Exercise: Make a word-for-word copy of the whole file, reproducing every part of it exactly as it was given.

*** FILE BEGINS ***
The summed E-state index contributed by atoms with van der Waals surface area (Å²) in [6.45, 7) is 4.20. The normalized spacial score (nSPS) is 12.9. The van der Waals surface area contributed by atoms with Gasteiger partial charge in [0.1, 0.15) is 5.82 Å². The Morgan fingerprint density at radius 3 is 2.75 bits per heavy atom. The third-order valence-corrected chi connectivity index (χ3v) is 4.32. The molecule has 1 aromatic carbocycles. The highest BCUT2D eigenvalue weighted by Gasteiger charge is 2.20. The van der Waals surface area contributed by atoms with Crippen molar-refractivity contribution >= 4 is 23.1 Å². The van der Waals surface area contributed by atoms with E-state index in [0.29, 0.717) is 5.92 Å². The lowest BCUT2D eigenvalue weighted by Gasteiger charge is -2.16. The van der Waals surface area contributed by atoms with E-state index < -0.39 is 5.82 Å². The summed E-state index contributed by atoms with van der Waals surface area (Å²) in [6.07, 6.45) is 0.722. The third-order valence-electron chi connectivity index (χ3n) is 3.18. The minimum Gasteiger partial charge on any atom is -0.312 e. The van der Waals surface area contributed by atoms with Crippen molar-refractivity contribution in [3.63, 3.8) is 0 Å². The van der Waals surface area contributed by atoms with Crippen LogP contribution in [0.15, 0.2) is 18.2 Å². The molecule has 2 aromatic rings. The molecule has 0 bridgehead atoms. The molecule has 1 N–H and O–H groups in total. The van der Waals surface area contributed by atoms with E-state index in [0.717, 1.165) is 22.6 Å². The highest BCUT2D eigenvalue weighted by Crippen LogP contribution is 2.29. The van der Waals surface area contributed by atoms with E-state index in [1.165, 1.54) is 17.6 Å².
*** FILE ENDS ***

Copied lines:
The summed E-state index contributed by atoms with van der Waals surface area (Å²) in [6.45, 7) is 4.20. The normalized spacial score (nSPS) is 12.9. The van der Waals surface area contributed by atoms with Gasteiger partial charge in [0.1, 0.15) is 5.82 Å². The Morgan fingerprint density at radius 3 is 2.75 bits per heavy atom. The third-order valence-corrected chi connectivity index (χ3v) is 4.32. The molecule has 1 aromatic carbocycles. The highest BCUT2D eigenvalue weighted by Gasteiger charge is 2.20. The van der Waals surface area contributed by atoms with Crippen molar-refractivity contribution >= 4 is 23.1 Å². The van der Waals surface area contributed by atoms with E-state index in [0.29, 0.717) is 5.92 Å². The lowest BCUT2D eigenvalue weighted by Gasteiger charge is -2.16. The van der Waals surface area contributed by atoms with E-state index < -0.39 is 5.82 Å². The summed E-state index contributed by atoms with van der Waals surface area (Å²) in [6.07, 6.45) is 0.722. The third-order valence-electron chi connectivity index (χ3n) is 3.18. The minimum Gasteiger partial charge on any atom is -0.312 e. The van der Waals surface area contributed by atoms with Crippen molar-refractivity contribution in [3.63, 3.8) is 0 Å². The van der Waals surface area contributed by atoms with Crippen LogP contribution in [0.15, 0.2) is 18.2 Å². The molecule has 2 aromatic rings. The molecule has 0 bridgehead atoms. The molecule has 1 N–H and O–H groups in total. The van der Waals surface area contributed by atoms with E-state index in [0.717, 1.165) is 22.6 Å². The highest BCUT2D eigenvalue weighted by Crippen LogP contribution is 2.29. The van der Waals surface area contributed by atoms with E-state index in [1.165, 1.54) is 17.6 Å².